A Plausible God: Secular Reflections on Liberal Jewish Theology

Front Cover
Fordham Univ Press, Aug 25, 2009 - Religion - 200 pages
0 Reviews
At least since the seventeenth century, the traditional God of Judaism, Christianity, and Islam has been under pressure to conform to the scientific worldview. Across the monotheistic traditions there has emerged a liberalconception of God compatible with a thoroughgoing naturalism. For many, this liberal new God is the only credible God. But is it a useful God? Does belief in so malleable a deity come from, or lead to, different political, moral, psychological, or aesthetic phenomena from atheism?A Plausible God evaluates the new God by analyzing the theology of three recent Jewish thinkers -Mordechai Kaplan, Michael Lerner, and Arthur Green-and compares faith in the new God to disbelief in any gods. Mitchell Silver reveals what is at stake in the choice between naturalistic liberal theology and a nontheistic naturalism without gods. Silver poses the question: If it is to be either the new God or no God, what does-what should-determine the choice?Although Jewish thinkers are used as the primary exemplars of new God theology, Silver explores developments in contemporary Christian thought, Eastern religious traditions, and New Agereligion. A Plausible God constitutes a significant contribution to current discussions of the relationship between science and religion, as well as to discussions regarding the meaning of the idea of God itself in modern life.A wonderful piece of work. . . . Many wonderful passages, with very clear and original thoughts, excellently put.-Daniel C. Dennett, author of Breaking the Spell: Religion as a Natural Phenomenon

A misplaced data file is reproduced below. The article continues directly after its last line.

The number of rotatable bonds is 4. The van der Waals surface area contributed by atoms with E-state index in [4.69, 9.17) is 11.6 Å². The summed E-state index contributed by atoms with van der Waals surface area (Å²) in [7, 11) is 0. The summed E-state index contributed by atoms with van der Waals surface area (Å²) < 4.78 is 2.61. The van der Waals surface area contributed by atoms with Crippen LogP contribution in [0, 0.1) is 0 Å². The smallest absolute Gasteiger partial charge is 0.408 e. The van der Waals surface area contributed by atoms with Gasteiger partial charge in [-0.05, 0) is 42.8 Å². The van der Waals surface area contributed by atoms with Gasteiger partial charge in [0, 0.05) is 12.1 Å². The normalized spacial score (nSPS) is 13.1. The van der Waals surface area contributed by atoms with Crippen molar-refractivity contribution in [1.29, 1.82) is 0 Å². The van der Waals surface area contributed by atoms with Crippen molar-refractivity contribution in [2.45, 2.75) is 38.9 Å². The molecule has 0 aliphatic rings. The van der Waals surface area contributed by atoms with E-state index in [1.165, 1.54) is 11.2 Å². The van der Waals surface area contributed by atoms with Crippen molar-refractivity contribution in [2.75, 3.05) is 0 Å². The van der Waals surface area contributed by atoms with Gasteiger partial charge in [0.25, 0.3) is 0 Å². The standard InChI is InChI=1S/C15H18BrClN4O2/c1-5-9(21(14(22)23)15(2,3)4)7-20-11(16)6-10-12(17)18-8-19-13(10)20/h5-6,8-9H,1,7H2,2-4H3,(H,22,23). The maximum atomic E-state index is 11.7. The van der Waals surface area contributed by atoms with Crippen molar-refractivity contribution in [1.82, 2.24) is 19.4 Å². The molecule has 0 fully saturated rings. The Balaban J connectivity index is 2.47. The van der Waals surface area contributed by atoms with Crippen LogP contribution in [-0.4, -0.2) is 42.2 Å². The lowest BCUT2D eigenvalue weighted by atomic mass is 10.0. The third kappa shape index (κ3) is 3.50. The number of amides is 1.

What people are saying - Write a review

We haven't found any reviews in the usual places.


The All and the One
The Uses of Belief in God
Someone to Watch Over Me
Talking to and About God
Truth and Beauty
The Untenable God

Other editions - View all

Common terms and phrases

About the author (2009)

Mitchell Silver teaches philosophy at the University of Massachusetts, Boston. He is the author of Respecting the Wicked Child: A Philosophy of Secular Jewish Identity and Education.

Bibliographic information